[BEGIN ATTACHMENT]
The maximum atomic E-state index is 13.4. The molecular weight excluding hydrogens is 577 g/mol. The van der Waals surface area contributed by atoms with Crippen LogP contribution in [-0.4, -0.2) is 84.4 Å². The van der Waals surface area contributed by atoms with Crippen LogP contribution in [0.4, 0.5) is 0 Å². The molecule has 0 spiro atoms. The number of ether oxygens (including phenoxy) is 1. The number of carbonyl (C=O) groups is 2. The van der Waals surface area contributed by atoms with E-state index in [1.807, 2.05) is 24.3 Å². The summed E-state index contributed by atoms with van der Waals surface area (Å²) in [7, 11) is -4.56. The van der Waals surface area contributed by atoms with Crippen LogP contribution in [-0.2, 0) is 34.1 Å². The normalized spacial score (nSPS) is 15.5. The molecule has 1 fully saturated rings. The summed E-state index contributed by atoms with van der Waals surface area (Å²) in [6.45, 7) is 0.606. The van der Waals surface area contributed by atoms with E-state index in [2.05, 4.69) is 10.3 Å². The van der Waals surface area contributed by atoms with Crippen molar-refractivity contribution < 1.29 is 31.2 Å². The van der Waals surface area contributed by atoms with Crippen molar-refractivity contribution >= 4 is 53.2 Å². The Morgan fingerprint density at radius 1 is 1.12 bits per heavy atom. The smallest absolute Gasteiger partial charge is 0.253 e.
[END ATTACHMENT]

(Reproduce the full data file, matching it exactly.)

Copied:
The maximum atomic E-state index is 13.4. The molecular weight excluding hydrogens is 577 g/mol. The van der Waals surface area contributed by atoms with Crippen LogP contribution in [-0.4, -0.2) is 84.4 Å². The van der Waals surface area contributed by atoms with Crippen LogP contribution in [0.4, 0.5) is 0 Å². The molecule has 0 spiro atoms. The number of ether oxygens (including phenoxy) is 1. The number of carbonyl (C=O) groups is 2. The van der Waals surface area contributed by atoms with E-state index in [1.807, 2.05) is 24.3 Å². The summed E-state index contributed by atoms with van der Waals surface area (Å²) in [7, 11) is -4.56. The van der Waals surface area contributed by atoms with Crippen LogP contribution in [-0.2, 0) is 34.1 Å². The normalized spacial score (nSPS) is 15.5. The molecule has 1 fully saturated rings. The summed E-state index contributed by atoms with van der Waals surface area (Å²) in [6.45, 7) is 0.606. The van der Waals surface area contributed by atoms with E-state index in [2.05, 4.69) is 10.3 Å². The van der Waals surface area contributed by atoms with Crippen molar-refractivity contribution < 1.29 is 31.2 Å². The van der Waals surface area contributed by atoms with Crippen molar-refractivity contribution >= 4 is 53.2 Å². The Morgan fingerprint density at radius 1 is 1.12 bits per heavy atom. The smallest absolute Gasteiger partial charge is 0.253 e.